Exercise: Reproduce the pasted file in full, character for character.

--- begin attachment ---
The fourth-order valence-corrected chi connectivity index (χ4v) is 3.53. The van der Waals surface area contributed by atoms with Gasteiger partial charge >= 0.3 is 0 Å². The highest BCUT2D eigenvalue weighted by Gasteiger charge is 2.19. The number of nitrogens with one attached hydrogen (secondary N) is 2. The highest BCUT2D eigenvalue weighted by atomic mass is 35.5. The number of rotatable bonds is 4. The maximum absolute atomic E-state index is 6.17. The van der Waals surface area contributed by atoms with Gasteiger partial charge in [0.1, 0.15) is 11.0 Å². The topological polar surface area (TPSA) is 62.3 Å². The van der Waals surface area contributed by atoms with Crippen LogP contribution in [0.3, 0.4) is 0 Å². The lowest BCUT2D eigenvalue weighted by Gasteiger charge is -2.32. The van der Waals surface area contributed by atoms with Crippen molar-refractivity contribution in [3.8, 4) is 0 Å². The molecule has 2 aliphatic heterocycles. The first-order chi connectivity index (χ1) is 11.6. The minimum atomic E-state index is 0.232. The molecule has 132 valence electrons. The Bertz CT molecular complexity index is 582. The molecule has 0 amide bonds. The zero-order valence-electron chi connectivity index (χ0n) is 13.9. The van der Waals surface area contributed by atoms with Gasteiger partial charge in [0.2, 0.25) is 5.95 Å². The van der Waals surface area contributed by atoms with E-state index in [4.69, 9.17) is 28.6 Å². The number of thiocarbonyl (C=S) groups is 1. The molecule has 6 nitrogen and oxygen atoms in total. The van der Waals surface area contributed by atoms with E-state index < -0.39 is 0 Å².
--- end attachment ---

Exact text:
The fourth-order valence-corrected chi connectivity index (χ4v) is 3.53. The van der Waals surface area contributed by atoms with Gasteiger partial charge >= 0.3 is 0 Å². The highest BCUT2D eigenvalue weighted by Gasteiger charge is 2.19. The number of nitrogens with one attached hydrogen (secondary N) is 2. The highest BCUT2D eigenvalue weighted by atomic mass is 35.5. The number of rotatable bonds is 4. The maximum absolute atomic E-state index is 6.17. The van der Waals surface area contributed by atoms with Gasteiger partial charge in [0.1, 0.15) is 11.0 Å². The topological polar surface area (TPSA) is 62.3 Å². The van der Waals surface area contributed by atoms with Crippen LogP contribution in [0.3, 0.4) is 0 Å². The lowest BCUT2D eigenvalue weighted by Gasteiger charge is -2.32. The van der Waals surface area contributed by atoms with Crippen molar-refractivity contribution in [3.8, 4) is 0 Å². The molecule has 2 aliphatic heterocycles. The first-order chi connectivity index (χ1) is 11.6. The minimum atomic E-state index is 0.232. The molecule has 132 valence electrons. The Bertz CT molecular complexity index is 582. The molecule has 0 amide bonds. The zero-order valence-electron chi connectivity index (χ0n) is 13.9. The van der Waals surface area contributed by atoms with Gasteiger partial charge in [0.2, 0.25) is 5.95 Å². The van der Waals surface area contributed by atoms with E-state index in [4.69, 9.17) is 28.6 Å². The number of thiocarbonyl (C=S) groups is 1. The molecule has 6 nitrogen and oxygen atoms in total. The van der Waals surface area contributed by atoms with E-state index < -0.39 is 0 Å².